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From 1 - 10 / 215
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    This GIS layer details the Flare Zones within the Highland Council Area. A Flare Zone is an administrative area referred to within the operations for Environmental Health. Flare is the Information Management System used within the Environmental Health Function of The Highland Council - this database is also known as CIVICA APP.

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    National Forest Estate Bridges are managed by Forestry Civil Engineering in one of the Forestry Commission's Forester GIS modules. This data set comprises location and category of construction. Attributes; FCE_REF - Unique ID ref LOCATION - Geographical descriptor GRID_REF - Ordnance Survey National Grid Reference BRIDGE_TYPE - Bridge construction type

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    Information for this layer of the map based index (GeoIndex) is taken from the BGS National Landslide Database (NLD), which holds over 15000 records of landslides and is the definitive source of landslide information for Great Britain (excludes Northern Ireland, Isle of Man and the Channel Islands). Each landslide within the National Landslide Database is identified by a National Landslide Database ID number and a point location, as shown on this map. The National Landslide Database ID number represents an individual survey of a landslide, rather than just the landslide itself. This is because there could be several phases of movement within or extensions to the same landslide, particularly if it is a large and complex one. Subsequent surveys of the same landslide may be recorded in the database with the same National Landslide Database ID number but with a new Survey Number. Other information given for each record include; Landslide name, grid reference and whether the landslide record has been validated by the BGS Landslides Team. The point symbols at the designated location do not reflect the size and shape of the corresponding landslide, but just denote the recorded presence of a landslide within a range of accuracy.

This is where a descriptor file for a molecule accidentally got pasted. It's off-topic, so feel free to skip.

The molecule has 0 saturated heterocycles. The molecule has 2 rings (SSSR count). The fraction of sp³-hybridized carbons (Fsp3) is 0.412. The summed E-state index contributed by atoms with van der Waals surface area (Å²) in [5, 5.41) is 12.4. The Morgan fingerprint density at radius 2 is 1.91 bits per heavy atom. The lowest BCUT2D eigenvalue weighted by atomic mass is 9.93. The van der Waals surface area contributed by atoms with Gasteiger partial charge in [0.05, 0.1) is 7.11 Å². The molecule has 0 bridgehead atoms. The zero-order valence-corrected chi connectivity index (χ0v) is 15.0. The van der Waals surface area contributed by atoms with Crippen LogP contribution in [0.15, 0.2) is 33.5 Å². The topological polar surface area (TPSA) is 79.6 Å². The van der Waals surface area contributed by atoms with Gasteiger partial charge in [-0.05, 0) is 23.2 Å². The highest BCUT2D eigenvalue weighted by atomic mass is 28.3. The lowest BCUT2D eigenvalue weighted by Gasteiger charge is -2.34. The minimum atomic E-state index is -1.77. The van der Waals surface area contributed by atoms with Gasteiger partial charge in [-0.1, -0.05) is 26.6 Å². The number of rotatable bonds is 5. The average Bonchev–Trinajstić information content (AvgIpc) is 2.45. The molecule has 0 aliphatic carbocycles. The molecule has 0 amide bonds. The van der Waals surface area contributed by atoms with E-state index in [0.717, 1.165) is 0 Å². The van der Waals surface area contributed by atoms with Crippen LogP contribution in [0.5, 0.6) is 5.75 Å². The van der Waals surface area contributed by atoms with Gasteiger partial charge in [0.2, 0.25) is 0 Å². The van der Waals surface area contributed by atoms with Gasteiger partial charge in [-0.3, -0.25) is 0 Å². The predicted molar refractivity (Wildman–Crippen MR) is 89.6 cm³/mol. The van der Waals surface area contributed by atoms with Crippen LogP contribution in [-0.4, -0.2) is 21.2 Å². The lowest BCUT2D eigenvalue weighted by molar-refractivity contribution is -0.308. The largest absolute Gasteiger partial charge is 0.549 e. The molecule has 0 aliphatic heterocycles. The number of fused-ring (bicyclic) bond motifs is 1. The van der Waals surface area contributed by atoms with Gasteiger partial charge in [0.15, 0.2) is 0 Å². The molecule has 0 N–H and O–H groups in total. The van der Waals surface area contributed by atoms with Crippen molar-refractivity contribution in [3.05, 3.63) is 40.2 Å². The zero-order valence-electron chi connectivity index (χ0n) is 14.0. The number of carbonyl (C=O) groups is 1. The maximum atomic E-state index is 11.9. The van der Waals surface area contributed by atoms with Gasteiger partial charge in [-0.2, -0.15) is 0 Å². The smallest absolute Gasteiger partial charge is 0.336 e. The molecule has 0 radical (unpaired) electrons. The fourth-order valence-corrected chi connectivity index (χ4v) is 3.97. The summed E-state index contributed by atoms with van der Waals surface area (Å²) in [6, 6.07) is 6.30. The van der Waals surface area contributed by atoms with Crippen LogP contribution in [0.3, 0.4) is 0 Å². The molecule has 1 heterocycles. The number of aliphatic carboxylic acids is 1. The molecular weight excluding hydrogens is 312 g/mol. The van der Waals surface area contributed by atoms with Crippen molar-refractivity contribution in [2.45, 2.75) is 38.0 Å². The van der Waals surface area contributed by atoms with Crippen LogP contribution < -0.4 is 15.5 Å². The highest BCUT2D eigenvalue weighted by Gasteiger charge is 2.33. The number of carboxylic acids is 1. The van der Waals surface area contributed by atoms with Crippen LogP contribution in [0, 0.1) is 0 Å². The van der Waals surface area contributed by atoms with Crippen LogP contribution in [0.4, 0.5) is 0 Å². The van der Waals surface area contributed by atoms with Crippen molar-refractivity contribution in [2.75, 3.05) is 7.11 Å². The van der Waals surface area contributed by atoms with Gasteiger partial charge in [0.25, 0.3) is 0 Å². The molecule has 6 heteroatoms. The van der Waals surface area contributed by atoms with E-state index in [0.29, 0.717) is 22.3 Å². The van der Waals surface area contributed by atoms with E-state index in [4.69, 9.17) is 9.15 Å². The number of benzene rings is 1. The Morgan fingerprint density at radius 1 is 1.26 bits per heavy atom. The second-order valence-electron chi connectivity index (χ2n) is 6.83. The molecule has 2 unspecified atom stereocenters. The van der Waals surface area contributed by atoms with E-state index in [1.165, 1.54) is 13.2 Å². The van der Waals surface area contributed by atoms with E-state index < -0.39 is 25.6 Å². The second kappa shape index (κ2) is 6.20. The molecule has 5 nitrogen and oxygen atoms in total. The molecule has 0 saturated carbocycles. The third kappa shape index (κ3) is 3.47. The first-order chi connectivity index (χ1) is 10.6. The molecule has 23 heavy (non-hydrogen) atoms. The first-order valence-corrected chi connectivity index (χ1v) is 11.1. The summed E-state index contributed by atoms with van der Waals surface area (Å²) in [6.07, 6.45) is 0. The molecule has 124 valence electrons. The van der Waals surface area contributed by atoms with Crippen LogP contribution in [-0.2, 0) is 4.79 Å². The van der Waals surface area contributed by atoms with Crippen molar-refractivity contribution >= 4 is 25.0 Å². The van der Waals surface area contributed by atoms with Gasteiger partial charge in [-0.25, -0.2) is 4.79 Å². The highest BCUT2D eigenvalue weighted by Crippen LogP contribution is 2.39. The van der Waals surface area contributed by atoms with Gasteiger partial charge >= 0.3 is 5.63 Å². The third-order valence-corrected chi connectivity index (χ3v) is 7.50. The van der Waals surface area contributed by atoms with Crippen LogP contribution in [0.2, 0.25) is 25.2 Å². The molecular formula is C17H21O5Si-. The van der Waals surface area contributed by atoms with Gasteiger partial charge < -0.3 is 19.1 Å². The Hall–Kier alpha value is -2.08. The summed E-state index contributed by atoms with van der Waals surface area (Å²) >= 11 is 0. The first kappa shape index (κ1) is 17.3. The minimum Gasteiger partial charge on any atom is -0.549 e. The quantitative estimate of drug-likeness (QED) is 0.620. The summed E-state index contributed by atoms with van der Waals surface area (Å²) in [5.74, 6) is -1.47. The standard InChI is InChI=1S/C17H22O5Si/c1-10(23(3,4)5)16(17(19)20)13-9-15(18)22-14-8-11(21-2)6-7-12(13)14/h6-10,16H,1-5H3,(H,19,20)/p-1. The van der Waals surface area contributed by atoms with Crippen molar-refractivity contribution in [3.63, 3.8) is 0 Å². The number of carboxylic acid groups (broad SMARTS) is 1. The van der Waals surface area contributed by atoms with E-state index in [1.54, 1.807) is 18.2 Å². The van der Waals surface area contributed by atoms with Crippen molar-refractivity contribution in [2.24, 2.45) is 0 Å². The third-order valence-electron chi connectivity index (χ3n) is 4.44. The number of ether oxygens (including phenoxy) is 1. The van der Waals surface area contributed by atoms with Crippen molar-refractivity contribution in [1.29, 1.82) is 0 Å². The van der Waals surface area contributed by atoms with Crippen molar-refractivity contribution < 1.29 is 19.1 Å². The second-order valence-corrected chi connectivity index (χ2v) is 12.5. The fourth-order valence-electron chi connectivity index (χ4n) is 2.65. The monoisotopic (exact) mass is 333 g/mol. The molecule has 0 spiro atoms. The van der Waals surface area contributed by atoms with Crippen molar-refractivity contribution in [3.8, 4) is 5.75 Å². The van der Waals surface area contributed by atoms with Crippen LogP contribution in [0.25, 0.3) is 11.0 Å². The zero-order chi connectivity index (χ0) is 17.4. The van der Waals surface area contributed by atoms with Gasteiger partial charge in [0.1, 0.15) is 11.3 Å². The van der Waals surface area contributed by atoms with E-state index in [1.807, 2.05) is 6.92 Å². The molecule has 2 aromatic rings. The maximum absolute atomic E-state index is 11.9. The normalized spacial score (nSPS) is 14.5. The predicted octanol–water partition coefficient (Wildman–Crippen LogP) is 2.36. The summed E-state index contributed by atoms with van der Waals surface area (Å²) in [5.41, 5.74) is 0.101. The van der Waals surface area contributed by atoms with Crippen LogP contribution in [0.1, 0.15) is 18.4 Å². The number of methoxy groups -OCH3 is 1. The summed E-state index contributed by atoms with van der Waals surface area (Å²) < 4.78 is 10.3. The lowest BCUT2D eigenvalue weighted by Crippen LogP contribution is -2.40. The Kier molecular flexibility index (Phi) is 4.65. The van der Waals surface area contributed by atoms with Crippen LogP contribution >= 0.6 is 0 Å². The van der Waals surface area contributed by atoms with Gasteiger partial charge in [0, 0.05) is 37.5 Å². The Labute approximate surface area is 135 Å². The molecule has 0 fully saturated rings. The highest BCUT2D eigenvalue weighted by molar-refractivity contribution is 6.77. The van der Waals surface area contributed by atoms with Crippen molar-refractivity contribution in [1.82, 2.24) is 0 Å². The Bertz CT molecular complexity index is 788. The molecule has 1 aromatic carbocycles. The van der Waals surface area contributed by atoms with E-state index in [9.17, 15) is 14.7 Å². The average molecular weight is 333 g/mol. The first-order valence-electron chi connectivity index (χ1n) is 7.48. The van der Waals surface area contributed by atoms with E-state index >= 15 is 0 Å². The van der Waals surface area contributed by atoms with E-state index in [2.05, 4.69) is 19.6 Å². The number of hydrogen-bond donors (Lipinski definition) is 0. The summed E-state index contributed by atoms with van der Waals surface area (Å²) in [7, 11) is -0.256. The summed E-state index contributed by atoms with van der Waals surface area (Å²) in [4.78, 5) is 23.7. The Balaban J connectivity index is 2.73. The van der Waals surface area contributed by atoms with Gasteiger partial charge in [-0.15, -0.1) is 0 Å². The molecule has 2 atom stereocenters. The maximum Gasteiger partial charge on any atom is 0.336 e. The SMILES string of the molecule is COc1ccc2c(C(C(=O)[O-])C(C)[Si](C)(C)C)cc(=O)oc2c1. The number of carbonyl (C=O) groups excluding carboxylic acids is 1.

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    Scotland’s woodlands and forests are a vital national resource and play an important role in rural development and sustainable land use. As well as helping to reduce the impacts of climate change and providing timber for industry, our forests enhance and protect the environment and provide opportunities for public enjoyment. The Forestry Grant Scheme (FGS) will support: - the creation of new woodlands, contributing towards the Scottish Government target of over 10,000 hectares of new woodlands per year - the sustainable management of existing woodlands WIG RESTRUCTURING REGENERATION - CLAIMS ========================================= This option aims to improve the biodiversity, resilience and species diversity of woodlands in the long term. This will be achieved through restructuring their age and species composition at the point of re-planting following felling. Restructuring Scotland’s woodlands will help deliver against the outcomes in the Scottish Forestry Strategy. Two grant rates are available: 1) Delivering UK Forestry Standard Woodland 2) Delivering Diversity and Resilience Woodland and there are two steps to determine whether your proposal will be eligible. Please use the URL link below for further details. The polygons in this dataset identify the spatial location of tree species grant aided under FGS and the planting year. All areas of grant aided open ground (OG) and non-grant aided other land (OL) are excluded from this dataset.